Queer Poetics: Five Modernist Women Writers

Queer Poetics: Five Modernist Women Writers

Queer Poetics: Five Modernist Women Writers

Queer Poetics: Five Modernist Women Writers

Synopsis

A full-length exploration of the relation between poetics and queer theory, Queer Poetics presents a theoretical framework that can illuminate not only the ways we read the specific poetic innovations of the six major writers in this study, but also the ways we read literary modernism itself, by placing both in a different social and epistemological context--that of "queer" existence.

Excerpt

Make an effort to remember. Or, failing that, invent.

--Monique Wittig
Les Guerilleres, 1973

It was 1978 and I was 17. I had been craving poetry my whole life but had been fed only crumbs: a unit on Shakespeare, a day of funereal Dickinson, and periodically the Whitman who took a noble stance against war. When I moved from Catholic school to public school nothing was poetically different in the classroom, though among new friends, there were poems unearthed from the public library, and the expanding bookshelves of college-aged siblings. I was finally starting to find poems to chew on, poems that gnawed at me as being possible and real, poems that were not safe poems.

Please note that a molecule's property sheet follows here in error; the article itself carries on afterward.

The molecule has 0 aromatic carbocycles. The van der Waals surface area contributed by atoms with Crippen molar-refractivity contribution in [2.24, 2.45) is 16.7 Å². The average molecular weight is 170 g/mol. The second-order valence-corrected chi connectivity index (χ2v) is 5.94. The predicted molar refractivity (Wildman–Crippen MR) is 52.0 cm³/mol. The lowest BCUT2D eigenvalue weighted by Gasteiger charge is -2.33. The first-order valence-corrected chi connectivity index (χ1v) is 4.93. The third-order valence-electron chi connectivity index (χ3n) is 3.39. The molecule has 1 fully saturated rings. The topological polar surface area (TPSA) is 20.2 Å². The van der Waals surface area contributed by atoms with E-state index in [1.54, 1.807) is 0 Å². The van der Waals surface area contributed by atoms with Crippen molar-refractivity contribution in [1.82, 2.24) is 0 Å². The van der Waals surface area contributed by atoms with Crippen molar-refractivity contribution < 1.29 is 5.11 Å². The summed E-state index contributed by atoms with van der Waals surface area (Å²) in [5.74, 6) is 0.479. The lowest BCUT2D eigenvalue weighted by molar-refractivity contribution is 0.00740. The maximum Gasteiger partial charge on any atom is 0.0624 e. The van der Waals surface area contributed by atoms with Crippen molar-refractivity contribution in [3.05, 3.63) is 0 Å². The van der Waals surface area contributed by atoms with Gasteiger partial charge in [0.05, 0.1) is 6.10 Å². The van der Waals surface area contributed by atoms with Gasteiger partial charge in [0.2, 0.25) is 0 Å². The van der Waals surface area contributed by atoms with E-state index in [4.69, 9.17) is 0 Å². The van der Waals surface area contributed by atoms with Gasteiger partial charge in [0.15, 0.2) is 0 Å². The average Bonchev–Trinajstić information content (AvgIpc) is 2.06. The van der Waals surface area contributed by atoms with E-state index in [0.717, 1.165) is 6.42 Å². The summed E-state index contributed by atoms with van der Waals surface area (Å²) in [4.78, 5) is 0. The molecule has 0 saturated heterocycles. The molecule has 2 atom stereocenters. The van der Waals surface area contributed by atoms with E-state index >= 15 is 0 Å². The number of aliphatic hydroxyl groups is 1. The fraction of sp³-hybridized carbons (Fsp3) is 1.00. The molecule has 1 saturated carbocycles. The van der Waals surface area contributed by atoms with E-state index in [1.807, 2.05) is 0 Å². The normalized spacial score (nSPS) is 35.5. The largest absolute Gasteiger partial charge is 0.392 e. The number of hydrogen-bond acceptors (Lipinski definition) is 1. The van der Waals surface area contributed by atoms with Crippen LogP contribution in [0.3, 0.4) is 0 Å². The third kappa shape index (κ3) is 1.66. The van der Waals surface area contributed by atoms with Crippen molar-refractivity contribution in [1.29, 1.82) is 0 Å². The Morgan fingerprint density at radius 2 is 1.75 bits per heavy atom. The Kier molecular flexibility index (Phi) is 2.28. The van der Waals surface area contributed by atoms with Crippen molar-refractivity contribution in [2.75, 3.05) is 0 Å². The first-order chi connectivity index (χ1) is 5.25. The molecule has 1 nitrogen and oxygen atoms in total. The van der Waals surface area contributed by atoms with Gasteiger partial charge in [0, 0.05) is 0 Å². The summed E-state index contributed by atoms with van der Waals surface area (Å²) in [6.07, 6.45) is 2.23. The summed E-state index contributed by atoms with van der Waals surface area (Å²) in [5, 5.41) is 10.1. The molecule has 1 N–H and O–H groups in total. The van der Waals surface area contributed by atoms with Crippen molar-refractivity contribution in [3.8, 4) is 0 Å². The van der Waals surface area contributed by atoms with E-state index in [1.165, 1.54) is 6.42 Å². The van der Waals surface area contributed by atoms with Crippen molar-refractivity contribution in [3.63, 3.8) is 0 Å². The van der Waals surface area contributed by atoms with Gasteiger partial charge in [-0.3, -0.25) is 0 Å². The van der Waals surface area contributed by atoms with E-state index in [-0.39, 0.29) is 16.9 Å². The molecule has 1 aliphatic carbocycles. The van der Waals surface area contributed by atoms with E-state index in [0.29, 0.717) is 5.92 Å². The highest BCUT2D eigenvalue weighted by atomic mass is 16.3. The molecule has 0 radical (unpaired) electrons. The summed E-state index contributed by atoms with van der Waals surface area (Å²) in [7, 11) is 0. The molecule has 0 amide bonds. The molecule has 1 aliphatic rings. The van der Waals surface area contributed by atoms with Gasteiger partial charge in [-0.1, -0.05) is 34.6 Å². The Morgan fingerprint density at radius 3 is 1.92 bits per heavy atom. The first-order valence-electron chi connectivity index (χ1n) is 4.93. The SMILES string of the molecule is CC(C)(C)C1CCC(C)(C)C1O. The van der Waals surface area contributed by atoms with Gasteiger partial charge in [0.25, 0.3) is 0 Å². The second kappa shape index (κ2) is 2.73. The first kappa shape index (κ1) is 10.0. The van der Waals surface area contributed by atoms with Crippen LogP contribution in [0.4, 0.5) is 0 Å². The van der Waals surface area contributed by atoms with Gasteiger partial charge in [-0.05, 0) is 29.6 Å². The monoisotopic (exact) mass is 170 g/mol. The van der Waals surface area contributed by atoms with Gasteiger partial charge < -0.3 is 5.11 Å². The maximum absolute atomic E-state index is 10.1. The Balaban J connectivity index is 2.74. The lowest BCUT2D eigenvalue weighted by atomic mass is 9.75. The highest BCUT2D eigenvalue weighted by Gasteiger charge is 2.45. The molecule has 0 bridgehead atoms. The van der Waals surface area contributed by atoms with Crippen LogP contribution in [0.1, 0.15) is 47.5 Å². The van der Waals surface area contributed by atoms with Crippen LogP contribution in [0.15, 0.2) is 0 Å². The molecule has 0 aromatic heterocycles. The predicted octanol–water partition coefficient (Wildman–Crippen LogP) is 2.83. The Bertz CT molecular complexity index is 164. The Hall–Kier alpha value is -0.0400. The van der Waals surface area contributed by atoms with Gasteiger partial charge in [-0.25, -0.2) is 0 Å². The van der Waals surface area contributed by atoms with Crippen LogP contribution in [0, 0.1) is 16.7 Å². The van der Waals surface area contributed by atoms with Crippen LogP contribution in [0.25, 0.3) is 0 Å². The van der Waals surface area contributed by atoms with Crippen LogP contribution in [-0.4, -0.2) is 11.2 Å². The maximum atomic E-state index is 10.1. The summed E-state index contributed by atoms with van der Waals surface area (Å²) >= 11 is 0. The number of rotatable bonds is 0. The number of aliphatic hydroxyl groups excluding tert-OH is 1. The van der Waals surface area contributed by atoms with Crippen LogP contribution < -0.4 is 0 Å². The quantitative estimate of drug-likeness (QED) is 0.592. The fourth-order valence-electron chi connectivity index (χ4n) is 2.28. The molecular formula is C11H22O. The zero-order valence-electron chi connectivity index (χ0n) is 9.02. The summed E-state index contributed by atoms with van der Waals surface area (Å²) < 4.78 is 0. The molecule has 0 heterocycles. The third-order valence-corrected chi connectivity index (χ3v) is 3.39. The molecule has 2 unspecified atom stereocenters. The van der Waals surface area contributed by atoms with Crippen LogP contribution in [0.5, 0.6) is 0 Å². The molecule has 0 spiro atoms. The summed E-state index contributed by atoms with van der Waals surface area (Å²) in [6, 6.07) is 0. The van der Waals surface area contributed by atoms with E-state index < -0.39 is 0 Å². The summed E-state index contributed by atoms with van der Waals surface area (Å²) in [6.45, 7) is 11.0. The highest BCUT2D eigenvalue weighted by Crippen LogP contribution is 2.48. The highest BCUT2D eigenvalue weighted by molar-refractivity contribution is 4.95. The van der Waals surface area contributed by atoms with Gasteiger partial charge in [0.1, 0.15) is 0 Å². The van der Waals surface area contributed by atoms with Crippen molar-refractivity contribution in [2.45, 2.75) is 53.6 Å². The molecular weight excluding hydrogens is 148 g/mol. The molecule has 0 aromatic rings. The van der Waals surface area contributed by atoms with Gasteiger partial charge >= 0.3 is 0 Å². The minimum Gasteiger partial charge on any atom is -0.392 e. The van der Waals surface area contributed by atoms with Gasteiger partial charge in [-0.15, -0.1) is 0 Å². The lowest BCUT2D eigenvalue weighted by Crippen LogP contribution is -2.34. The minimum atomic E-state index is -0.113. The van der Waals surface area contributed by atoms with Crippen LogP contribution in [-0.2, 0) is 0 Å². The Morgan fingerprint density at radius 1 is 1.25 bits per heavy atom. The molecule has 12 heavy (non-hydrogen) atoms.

My head filled with Howl, and with the mostly white men a crazed generation before mine who forced their way into print and once there could curse and scream all they wanted. "Liberation of the word," Ginsberg called it. Next I encountered Nikki Giovanni, Gwendolyn Brooks, and Maya Angelou speaking of desire and hurt, of power and anger, writing themselves into strength and soul. White gay men, black straight women gave me the knowledge that poems that could sustain me were already written, were being written now. There was more than Carl Sandburg with his love of slaughter and industry to carry on from Whitman. There was a new Whitman emerging, and he had appeared to Ginsberg not long before in "A Supermarket in California." My first encounter with homophobia in an institutional setting happened that year. Creative writing for seniors, and we could write an explication of any poem we chose. But not Ginsberg. I asked, and was told, "Not Ginsberg, because of his overt homosexuality." The teacher didn't know I was deeply involved in my first lesbian relationship with her other star pupil. She didn't know she had just slapped me with her "overt homophobia." I recovered and with rage I pored through Ginsberg's books until I found one--a poem for Vachel Lindsay--which was not "overt." My explication was written and turned in and graded favorably and not a further word on the topic was said.

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